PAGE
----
Staying hydrated is one of the most basic ways you can support your health, and it’s so easy to forget to drink water. As the weather gets warmer and we lose more water via evaporation, I wanted to share a few tips on staying hydrated.
Signs of dehydration:
Frequent headaches can be a sign of dehydration. One of the first approaches I take with people who have frequent dull headaches is to have them increase their water intake. This frequently does the trick. If not, we can move on to other causes.
If you pinch the skin on the back of your hand and let go, the skin should spring back into place immediately. If stays pinched up, or slides back into place more slowly, this is called ‘tenting’ and is a sign of dehydration.
Your urine is dark yellow. When properly hydrated, your urine should be pale yellow to clear. If you are taking B vitamins, at least the first couple trips to the restroom after swallowing the pill will result in bright yellow urine. This is normal, and not a sign of dehydration.
You are not urinating every couple of hours. Most people need to pee at least every 3 hours, but if you are hydrated, you should be having an urge to urinate every 1.5 to 2 hours.
How much should you be drinking?
A common guideline is to drink half your body weight in ounces. This does provide a nice target that works for many people. For example, a 150 pound person would drink about 75 oz of water daily. However, I have seen this recommendation prove harmful in people with higher body fat. Up to a point, more water helps your body flush out toxins, keeps your tissues hydrated and keeps your kidneys healthy. However, excess water consumption can actually throw off the precise levels of electrolytes in the blood, put stress on the heart and circulatory system, and make your cells swell in a potentially dangerous way. Someone who is carrying more weight in the form of fat, and weighs for example 300 lbs does not need to drink 19 glasses of water per day, and in fact, this can result in ankle swelling, which in this case is a sign of stress on the heart. I would say that a safe upper limit of water intake would be about a gallon or 3.7 liters per day.
You should drink more water (perhaps a couple more glasses of water than your usual recommended intake intake) if you are exercising or sweating a lot, if you have had a lot of coffee or other substances with a diuretic effect, if you take a diuretic drug for high blood pressure, or if you have indulged in excess sweets.
Timing makes a difference also. You could cause water intoxication if you drank a gallon of water within one to two hours, but when you spread your sips out over a day, your body will have a much easier time processing it. The best approach is to sip water throughout the day to allow your body to absorb and utilize it optimally. If you chug water a few times per day, it is much more likely that your body will be unable to utilize so much water at once, and you will simply have to pee within 20 minutes or so.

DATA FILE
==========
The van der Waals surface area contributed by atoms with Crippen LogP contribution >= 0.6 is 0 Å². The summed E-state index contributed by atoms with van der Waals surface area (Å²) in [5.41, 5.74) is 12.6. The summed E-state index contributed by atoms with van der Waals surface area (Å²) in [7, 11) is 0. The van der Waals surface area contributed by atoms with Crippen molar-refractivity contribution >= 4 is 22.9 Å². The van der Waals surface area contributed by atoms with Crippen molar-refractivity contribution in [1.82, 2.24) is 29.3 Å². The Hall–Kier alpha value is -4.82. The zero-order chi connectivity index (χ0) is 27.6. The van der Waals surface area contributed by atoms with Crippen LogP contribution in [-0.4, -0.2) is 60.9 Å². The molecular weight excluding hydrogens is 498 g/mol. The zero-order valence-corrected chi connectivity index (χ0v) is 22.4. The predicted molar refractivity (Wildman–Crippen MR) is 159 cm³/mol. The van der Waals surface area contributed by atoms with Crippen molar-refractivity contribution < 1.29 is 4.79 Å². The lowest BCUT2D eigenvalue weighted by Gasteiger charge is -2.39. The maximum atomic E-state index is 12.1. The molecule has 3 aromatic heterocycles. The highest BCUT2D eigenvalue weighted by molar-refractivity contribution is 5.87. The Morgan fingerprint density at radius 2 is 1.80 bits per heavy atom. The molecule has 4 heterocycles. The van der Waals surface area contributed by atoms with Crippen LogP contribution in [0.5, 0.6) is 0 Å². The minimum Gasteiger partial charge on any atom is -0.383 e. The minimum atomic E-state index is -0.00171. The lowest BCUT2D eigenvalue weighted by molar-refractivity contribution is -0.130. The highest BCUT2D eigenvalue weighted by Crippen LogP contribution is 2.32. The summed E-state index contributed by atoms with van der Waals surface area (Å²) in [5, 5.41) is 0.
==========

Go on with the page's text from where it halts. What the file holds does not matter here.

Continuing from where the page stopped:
A few tips:
Drink 8-16 ounces of room temperature or warm water immediately on waking, at least 20 minutes before you have breakfast. This helps to start your day off with good hydration and flushes out your digestive tract each morning.
Designate a reusable water bottle as your main water receptacle. Work out how many of those bottles of water you need to drink per day to meet your goal, and then make sure to fill up your bottle the designated number of times.
Drink out of glass, ceramic, or stainless steel receptacles. No need to expose yourself to harmful substances leeched out of plastic or aluminum containers.
Drink no more than 8 ounces of water during meals. Drink the rest of your daily water at least 20 minutes away from meals. If you are drinking water to help you swallow bites of food, then this is a sign that you are not chewing enough. Rarely, this is due to issues with inadequate salivation, and should be discussed with your doctor.
Purchase a water filter:
Using a quality water filter will make your water taste better and will also cut down on the toxins your body is exposed to daily such as chlorine, fluoride, and even heavy metals like lead found in the pipes of some houses. Over time, build up of chlorine and fluoride in your body can interfere with thyroid function.
Dress up your water:
Adding a squeeze of lemon to your water adds an element of liver stimulation.
If you have low blood pressure, consider adding a pinch of sea salt to your water.
If you get bored with the flavor of water, add a few slices of fruit, cucumber or fresh mint to your water bottle.
Some people are much more likely to drink carbonated water. For these people, I recommend purchasing a sodastream so that you can make your own using filtered water rather than purchasing carbonated water that has been sitting around in plastic bottles. This cuts down on plastic waste as well.
If it feels as though water passes right through you without being absorbed and you are already spreading your water consumption out during the day, try adding some salty, fatty foods to your diet. Olives are a good example, or avocado with a sprinkle of sea salt. Salt and fat are important for helping your body hold on to water.